Reading this will make you smarter – but only if you print it out

Print may no longer be the only channel in your membership publishing portfolio. But, if you believe the science, it’s still one of the most powerful. The question is, for how long?

When was the last time you flicked the pages of a print magazine, while simultaneously checking your email, browsing the news online and tweeting about your innermost thoughts on social media? Probably never – unless you really are taking the notion of ‘continuous partial attention’ to extremes.

We may not be able to function without our smart phones, but there is something about a print magazine that still grabs the attention of its audience in a way no longer channel can. We may be opting out of the printed page in all areas of our lives – from itemised bills to annual statements. But, the truth is, if it’s important, your messages are still more likely to stick if you print them.

And, that’s not all. According to a series of neurological surveys, print makes you smarter too. The magazine Print Power (yes, the name might suggest a bias, but the science is fascinating) covered the subject in a recent edition and wrote: ‘A major neurological study by Millward Brown found that printed material left a deeper footprint on the brain, involved more emotional processing (which helps with memory and brand associations) and produces more brain responses connected to our internal feelings.’ It went on to add that physical paper produces more activity in the parts of the brain associated with emotional engagement and students who take comprehension tests after reading information in print score significantly higher.

It is unsurprising that the so-called ‘lean back’ medium delivers such results, given it remains the channel to which we give the most focused attention. But, with magazine frequencies dropping and commercial publishers closing down titles and reinventing themselves as event organisers, the future of print is unknown.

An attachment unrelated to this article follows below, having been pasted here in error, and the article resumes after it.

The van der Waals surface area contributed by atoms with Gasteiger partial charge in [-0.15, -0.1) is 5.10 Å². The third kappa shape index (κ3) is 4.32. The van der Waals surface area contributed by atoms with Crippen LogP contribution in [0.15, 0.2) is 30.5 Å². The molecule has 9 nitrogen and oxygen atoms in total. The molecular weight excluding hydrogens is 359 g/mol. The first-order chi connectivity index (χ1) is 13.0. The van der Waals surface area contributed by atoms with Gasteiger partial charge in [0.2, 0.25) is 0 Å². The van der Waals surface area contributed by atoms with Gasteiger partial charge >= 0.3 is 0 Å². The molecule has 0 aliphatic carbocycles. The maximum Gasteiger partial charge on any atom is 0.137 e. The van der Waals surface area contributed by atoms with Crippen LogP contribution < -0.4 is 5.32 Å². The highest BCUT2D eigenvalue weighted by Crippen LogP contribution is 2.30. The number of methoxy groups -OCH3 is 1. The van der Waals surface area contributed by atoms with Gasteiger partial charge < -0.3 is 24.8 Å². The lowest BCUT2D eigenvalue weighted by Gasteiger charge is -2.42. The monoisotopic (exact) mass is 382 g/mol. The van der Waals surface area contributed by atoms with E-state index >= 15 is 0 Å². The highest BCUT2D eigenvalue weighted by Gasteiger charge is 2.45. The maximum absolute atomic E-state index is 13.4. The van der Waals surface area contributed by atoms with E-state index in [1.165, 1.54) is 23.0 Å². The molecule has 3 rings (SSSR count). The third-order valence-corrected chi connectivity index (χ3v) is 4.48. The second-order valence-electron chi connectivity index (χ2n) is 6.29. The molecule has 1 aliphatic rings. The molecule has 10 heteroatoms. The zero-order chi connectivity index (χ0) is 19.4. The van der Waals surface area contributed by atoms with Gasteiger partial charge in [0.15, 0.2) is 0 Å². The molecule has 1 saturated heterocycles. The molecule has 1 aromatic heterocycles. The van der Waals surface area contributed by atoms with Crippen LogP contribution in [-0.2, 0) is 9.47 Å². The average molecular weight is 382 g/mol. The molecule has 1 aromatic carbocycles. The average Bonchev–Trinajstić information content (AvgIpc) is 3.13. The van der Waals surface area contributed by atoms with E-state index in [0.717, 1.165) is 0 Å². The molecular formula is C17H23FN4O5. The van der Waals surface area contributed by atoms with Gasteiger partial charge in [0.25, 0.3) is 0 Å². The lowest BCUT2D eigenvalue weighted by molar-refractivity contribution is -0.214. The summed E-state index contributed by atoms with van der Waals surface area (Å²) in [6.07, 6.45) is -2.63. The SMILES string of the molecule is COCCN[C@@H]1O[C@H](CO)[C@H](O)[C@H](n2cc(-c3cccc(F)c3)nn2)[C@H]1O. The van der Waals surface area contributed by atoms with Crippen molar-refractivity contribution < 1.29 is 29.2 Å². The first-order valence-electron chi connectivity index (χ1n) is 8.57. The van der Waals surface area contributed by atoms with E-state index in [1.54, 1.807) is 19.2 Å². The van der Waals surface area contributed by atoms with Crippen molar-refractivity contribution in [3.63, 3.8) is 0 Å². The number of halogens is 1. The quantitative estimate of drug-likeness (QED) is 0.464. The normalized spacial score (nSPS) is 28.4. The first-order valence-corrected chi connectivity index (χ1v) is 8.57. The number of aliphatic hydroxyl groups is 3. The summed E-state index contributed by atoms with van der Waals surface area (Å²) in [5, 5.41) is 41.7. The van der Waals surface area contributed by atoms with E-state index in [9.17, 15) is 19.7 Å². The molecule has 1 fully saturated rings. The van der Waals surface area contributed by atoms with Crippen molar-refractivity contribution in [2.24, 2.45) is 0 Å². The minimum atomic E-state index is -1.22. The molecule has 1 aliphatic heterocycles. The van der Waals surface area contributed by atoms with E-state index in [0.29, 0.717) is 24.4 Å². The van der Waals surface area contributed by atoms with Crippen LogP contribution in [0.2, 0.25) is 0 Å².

How long will we remain clever and retain information? According to futurist Jim Carroll, not very long. By 2025, Jim believes that paper will feel like it belongs ‘in the olden days’. His belief that it will have disappeared by 2019, however, came as a bit of a surprise (us being in 2017 already), so I called him up to see if he stood by his prediction. His answer now is that 2019 may be a bit quick, but that we tend to underestimate what can be achieved in 10 years (Twitter only came into being in 2007 and can you imagine life without that 140-character challenge)? He also added that print will die not because of paper prices or younger generations turning away from the medium, but because the attention spans of those currently committed to paper are changing. Apparently, even print lovers will find the medium obsolete – and the move will be sooner than we all think.

By this point, you are now either rejoicing at the demise of the printed page or clinging on to your favourite subscription title or piece of stationery in desperation.

Of course, what we don’t know is how quickly this shift will affect the membership sector – although the results of our 2017 Re:member survey into trends in professional membership communications (see right to sign up and take part) will be a useful indicator to see whether print usage has declined in the last two years.

What we do know, however, is that its role in the communications mix has already changed (no longer a repository for news or an independent brand that sits aside from digital content channels) and that ripping out interesting articles and liberal use of a highlighter pen will, one day soon, be a thing of the past.

For now, I would advise you print this out or share it with a print-loving colleague to keep the hope that we might all still be ripping off the polywrap of our favourite print magazines in 2019 very much alive.

In short

  • Studies confirm that information is far more likely to be retained if consumed in print form
  • Futurist Jim Carroll believes that print will soon be considered as being ‘from the olden days’
  • If his theory that committed print lovers will turn away from the medium is true, it will be interesting to see how quickly this shift will affect the membership sector

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